A classic chemistry experiment1 involves using a concentrated solution of KNO3 to “paint” a design in a continuous line on a piece of paper, allowing it to dry, and then igniting one end of the paper (Video 1).2
Video 1: Chemistry is Love, Tommy Technetium YouTube Channel, Sept 26, 2022.
One way to explain this result is that the ignition of the paper causes the KNO3 to thermally decompose, producing oxygen gas:1
2 KNO3 (s) → 2 KNO2 (s) + O2 (g) Equation 1
The oxygen gas released supports the combustion of the paper, allowing it to turn more vigorously than it does in air.
I wondered what would happen if I soaked paper towels in potassium nitrate and ignited them after allowing them to dry. In addition to the paper towels burning quite vigorously, I observed a red-orange colored flame, which seemed a bit different than the lavender-orange flame I’m used to seeing in potassium flame tests (Video 2).3
Video 2: My Heart Burns for Chemistry, Tommy Technetium YouTube Channel, Sept 24, 2022.
The white smoke observed when these paper towels burn could perhaps be comprised in part of solid particulate KNO2 (Equation 1). I noted that paper towels treated in this manner burn in a fashion reminiscent of the burning of guncotton.4 Given that the preparation of guncotton requires concentrated acids, this procedure eliminates hazards as well as streamlines the time for preparation.
I next wondered if I could get different colored flames by burning towels after soaking them in concentrated NaNO3 or Cu(NO3)2. The sodium-infused paper towel behaved as I expected, giving a yellow flame (Video 3).5 But I was in for a big surprise with the paper towel6 soaked in copper (II) nitrate (Video 3).
Video 3: Burning copper nitrate paper, Tommy Technetium YouTube Channel, Oct 24, 2022.
Isn’t that remarkable? The copper ions infused into the paper towel get reduced to copper metal upon burning! When I initially saw this result, I wondered if the orange residue might have been a copper (I) compound, because such compounds tend to be orange. To test for this possibility, I investigated whether the orange residue conducted electricity or not. Indeed, it did conduct electricity, indicating the residue it is copper metal.
Of course, I next had to check to see if a paper towel soaked in silver nitrate, allowed to dry, and ignited might form silver metal (Video 4).7
Video 4: Burning nitrate soaked paper, Tommy Technetium YouTube Channel, Oct 31, 2022.
Interestingly, it appeared as though very fine particles of metallic silver dust were produced. These results are consistent with reports of the formation of metallic copper, silver, and other metals being formed when organic material is infused with metal nitrates and combusted.8-11 Such processes are referred to as carbothermal or carbothermic reduction. The formation of copper metal observed in this experiment (Video 3) could have formed via a series of processes similar to those outlined in these previous reports such as:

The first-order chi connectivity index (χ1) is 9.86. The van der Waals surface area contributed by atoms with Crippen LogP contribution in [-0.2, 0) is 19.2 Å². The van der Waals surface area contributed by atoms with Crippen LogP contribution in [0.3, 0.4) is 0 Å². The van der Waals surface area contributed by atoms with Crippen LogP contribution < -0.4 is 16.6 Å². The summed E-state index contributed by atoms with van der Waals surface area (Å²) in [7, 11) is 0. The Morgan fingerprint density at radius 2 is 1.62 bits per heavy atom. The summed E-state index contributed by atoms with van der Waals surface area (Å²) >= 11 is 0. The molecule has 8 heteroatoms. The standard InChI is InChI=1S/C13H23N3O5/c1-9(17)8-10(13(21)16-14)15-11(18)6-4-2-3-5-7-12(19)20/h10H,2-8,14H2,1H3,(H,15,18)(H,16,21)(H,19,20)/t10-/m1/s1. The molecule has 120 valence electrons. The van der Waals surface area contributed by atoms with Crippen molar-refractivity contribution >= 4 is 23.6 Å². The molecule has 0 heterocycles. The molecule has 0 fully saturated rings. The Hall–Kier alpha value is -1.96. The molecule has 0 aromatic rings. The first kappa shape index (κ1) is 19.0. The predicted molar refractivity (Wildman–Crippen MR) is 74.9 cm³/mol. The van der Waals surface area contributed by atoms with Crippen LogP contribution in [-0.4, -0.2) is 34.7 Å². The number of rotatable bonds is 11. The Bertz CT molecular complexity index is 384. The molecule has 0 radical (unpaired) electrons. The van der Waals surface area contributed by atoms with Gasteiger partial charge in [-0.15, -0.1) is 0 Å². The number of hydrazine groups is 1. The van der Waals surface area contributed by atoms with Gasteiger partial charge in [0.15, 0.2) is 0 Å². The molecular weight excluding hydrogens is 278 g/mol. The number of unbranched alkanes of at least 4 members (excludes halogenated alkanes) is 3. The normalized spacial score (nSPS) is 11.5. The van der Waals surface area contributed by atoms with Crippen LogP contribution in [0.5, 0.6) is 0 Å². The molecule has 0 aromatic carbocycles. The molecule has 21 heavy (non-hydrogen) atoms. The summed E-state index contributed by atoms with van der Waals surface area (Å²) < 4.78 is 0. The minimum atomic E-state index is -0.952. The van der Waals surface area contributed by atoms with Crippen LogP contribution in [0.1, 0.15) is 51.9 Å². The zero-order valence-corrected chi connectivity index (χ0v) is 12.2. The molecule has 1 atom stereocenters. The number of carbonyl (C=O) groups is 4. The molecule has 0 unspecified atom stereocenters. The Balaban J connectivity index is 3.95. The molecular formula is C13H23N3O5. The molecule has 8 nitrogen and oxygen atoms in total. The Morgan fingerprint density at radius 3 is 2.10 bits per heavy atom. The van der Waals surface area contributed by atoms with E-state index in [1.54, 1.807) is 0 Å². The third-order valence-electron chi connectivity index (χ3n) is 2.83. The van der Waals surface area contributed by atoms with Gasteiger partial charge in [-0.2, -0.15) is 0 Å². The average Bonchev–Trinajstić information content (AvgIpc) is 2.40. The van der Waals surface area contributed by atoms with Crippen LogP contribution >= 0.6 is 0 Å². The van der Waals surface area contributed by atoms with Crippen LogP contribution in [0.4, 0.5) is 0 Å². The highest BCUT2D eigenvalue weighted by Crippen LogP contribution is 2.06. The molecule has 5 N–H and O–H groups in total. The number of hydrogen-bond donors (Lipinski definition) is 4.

Cu2(OH)3NO3 → 2 CuO + H2O + HNO3 Equation 2
CuO (s) + CO (g) → Cu (s) + CO2 (g) Equation 3
2 CuO (s) + CO (g) → Cu2O (s) + CO2 (g) Equation 4
2 Cu2O (s) + C (s) → 4 Cu (s) + CO2 (g) Equation 5
Where the CO(g) and C(s) are formed by the combustion of the carbon containing material. Processes related to the formation of silver was not explicitly mentioned in these articles.7-10
Nevertheless, the following (highly speculative) reactions could account for the formation of the silver dust:
Ag4(OH)3NO3 → 2 Ag2O + H2O + HNO3 Equation 6
Ag2O (s) + CO (g) → 2 Ag (s) + CO2 (g) Equation 7
It is interesting to view Equations 2-7 in light of the physical form of the metals produced in these experiments. That is, the silver metal appeared to form as silver dust, while the copper metal formed in something more akin to a continuous, flake-like solid. The physical phase of the reducing agent in each case could account for this difference. For example, reduction of copper by carbon char (Equation 5) on the solid paper surface seems consistent with its formation of a continuous solid. In contrast, reduction of silver by gas phase carbon monoxide (Equation 7) seems more consistent with the formation of tiny, diffuse particles of silver dust.
In any event, I’d love to hear your thoughts on this experiment and my musings of what might be going on. I ESPECIALLY want to hear from you if you try this experiment by igniting paper towels that have been soaked in gold nitrate…
- Video 1: Chemistry is Love, Tommy Technetium YouTube Channel, Sept 26, 2022.
- Video 2: My Heart Burns for Chemistry, Tommy Technetium YouTube Channel, Sept 24, 2022.
- Shakhashiri, B. Z. Chemical Demonstrations: A Handbook for Teachers, vol. 1, 1983 University of Wisconsin Press, pp. 43-45.
- Video 3: Burning copper nitrate paper, Tommy Technetium YouTube Channel, Oct 24, 2022.
- Note that the towel soaked in a concentrated solution of copper (II) nitrate had to be dried in a dessicator.
- Video 4: Burning nitrate soaked paper, Tommy Technetium YouTube Channel, Oct 31, 2022. (No, drying these paper towels in the microwave oven does not cause a big explosion. However, I would often observe them to spontaneously burst into flame. I also observed this when heating these paper towels with a hair dryer. Don’t expose the paper towel to heat until ready to ignite.)
- Yudha, S. S. et. al. International Journal of Technology 2023, 14, 290-299.
- Hoekstra, J. et. al. J. Phys. Chem. C 2015, 119, 10653−10661.
- Ren, J. et. al. J Therm Anal Calorim 2015, 120, 1929–1939
- Karunaratne, T.N., et. al. Biochar 2022, 4, 70.
For Laboratory Work: Please refer to the ACS Guidelines for Chemical Laboratory Safety in Secondary Schools (2016).
For Demonstrations: Please refer to the ACS Division of Chemical Education Safety Guidelines for Chemical Demonstrations.
Other Safety resources
RAMP: Recognize hazards; Assess the risks of hazards; Minimize the risks of hazards; Prepare for emergencies